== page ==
· Sep 14 4m read

Leveraging Doxygen to Create Static Documentation for ObjectScript Classes

Effective documentation is a cornerstone of software development, aiding in code comprehension, maintenance, and collaboration. By harnessing the power of Doxygen and the ObjectScript filter I've created, you can generate rich static documentation from your source code. This approach does not require a running IRIS instance and thus is a good choice in situations when access to IRIS is not possible. Static documentation may be provided to end-users as-is, together with the source code.


I searched through the community to find solutions targeting static documentation generation but couldn't find any exact matches. For example, this article comes close as they utilize XData blocks together with mkdocs to generate documentation, but a running IRIS instance is required. One shouldn't be forced to install IRIS to view the documentation. Instead, the single source of truth for source code should be Git, and the documentation should be generated from that source. This way, any authorized developer can clone the sources and generate up-to-date documentation for themselves with minimal effort.

In this article, we'll explore a solution that employs Doxygen and a Python filter I have written to automate documentation generation of ObjectScript code. This approach can significantly enhance the maintainability and collaboration of ObjectScript projects and promotes ease of use.

Please check out the repository found on GitHub: Doxygen Filter for ObjectScript repository and the sample documentation that has been generated with Doxygen on GitHub Pages Documentation.


Before we delve into the details, ensure you have the following prerequisites in place:

  • Python 3: Make sure Python 3 is installed on your system, as the filter script we'll discuss is written in Python.
  • Doxygen: Download and install Doxygen, a popular documentation generation tool, from the official Doxygen website. Ensure that Doxygen's executable is accessible from your command line.

The Python Filter

To bridge the gap between ObjectScript and Doxygen, I've created a custom Python filter script that transforms the code into quasi-C++, making it suitable for Doxygen's C++ processor. Let's go through the steps to test the filter locally.

  • Clone or Download the Repository: Begin by cloning or downloading the Doxygen Filter for ObjectScript repository to your local machine.
  • Run the Filter Script: Open your terminal and navigate to the root of the repository. Execute the following command, replacing <input-file> with the path to your ObjectScript code file. Use the --debug flag to generate a separate output file for debugging purposes:

python <input-file> [--debug]

The script will process your ObjectScript code and convert it into quasi-C++ code. If you use the --debug flag, the output will be saved in the ./output/ folder with the same name as your input file but with a .cpp extension. In other cases, the file is simply outputted to stdout.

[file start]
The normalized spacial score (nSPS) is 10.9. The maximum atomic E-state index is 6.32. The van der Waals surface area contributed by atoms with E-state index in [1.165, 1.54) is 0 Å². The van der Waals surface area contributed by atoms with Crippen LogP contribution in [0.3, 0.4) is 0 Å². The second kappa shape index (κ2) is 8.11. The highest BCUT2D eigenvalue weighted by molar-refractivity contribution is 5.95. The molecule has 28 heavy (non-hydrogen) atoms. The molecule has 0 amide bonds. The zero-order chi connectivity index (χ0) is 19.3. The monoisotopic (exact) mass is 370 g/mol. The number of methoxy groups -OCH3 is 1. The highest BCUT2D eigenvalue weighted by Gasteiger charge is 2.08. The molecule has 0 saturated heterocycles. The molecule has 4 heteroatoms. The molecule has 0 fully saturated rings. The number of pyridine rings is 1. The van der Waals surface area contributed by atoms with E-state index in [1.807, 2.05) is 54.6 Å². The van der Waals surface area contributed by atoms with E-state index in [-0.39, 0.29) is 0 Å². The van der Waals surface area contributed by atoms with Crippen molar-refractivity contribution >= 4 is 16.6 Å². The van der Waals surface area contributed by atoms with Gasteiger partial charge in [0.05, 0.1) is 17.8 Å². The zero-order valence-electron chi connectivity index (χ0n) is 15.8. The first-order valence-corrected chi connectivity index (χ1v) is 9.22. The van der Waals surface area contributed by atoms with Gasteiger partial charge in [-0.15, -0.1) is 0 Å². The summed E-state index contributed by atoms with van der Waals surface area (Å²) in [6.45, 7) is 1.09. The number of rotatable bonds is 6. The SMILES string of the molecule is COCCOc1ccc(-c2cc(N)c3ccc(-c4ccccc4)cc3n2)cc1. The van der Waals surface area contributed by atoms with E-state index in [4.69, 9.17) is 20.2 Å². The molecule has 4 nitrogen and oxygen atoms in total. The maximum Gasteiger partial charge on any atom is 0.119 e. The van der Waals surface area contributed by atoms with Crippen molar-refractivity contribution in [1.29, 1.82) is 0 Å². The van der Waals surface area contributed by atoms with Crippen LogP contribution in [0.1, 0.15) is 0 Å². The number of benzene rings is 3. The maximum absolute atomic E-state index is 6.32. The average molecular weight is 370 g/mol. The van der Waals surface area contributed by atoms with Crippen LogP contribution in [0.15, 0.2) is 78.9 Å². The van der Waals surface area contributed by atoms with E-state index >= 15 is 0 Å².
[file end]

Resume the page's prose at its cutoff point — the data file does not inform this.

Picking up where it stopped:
Generating Documentation with Doxygen

To generate test documentation with Doxygen, simply run:

doxygen Doxyfile

In the root of the repository. The generated documentation will be available in the docs/html/ folder. Open index.html with your favorite browser and browse away!

Sample ObjectScript Code

Here's a sample ObjectScript code snippet that you can use as input for the filter script:

Class Sample.Person Extends %Persistent [ Abstract ]

Property Name As %String; // This is a sample property

Method GetName() As %String [ Private, Abstract ]
// Return the name


The filter will output the class into C++:

class Sample.Person : public %Persistent

    virtual ~Person() = 0;

    %String Name; // This is a sample property


    /// Note: this is an Abstract method
    virtual %String GetName()
        /// Return the name


By running the custom filter and Doxygen as described above, you can transform this ObjectScript code into structured, well-documented C++-like code and generate comprehensive documentation.


Creating comprehensive documentation for ObjectScript projects is vital for code maintainability and collaboration. By leveraging the power of Doxygen and a custom filter, you can automate the process of converting ObjectScript code into a format that Doxygen can understand and use for documentation generation.

It should be mentioned that this solution provides basic functionality for Doxygen to handle ObjectScript. Depending on your project's specific needs, you may need to extend or customize the filter script further. Nevertheless, this approach represents a step toward effective ObjectScript documentation generation with Doxygen.

Feel free to reach out if you have any questions or need further assistance in harnessing the power of Doxygen for your ObjectScript projects. If you have any suggestions to improve the filter, please create an issue on GitHub and/or create a Pull Request.

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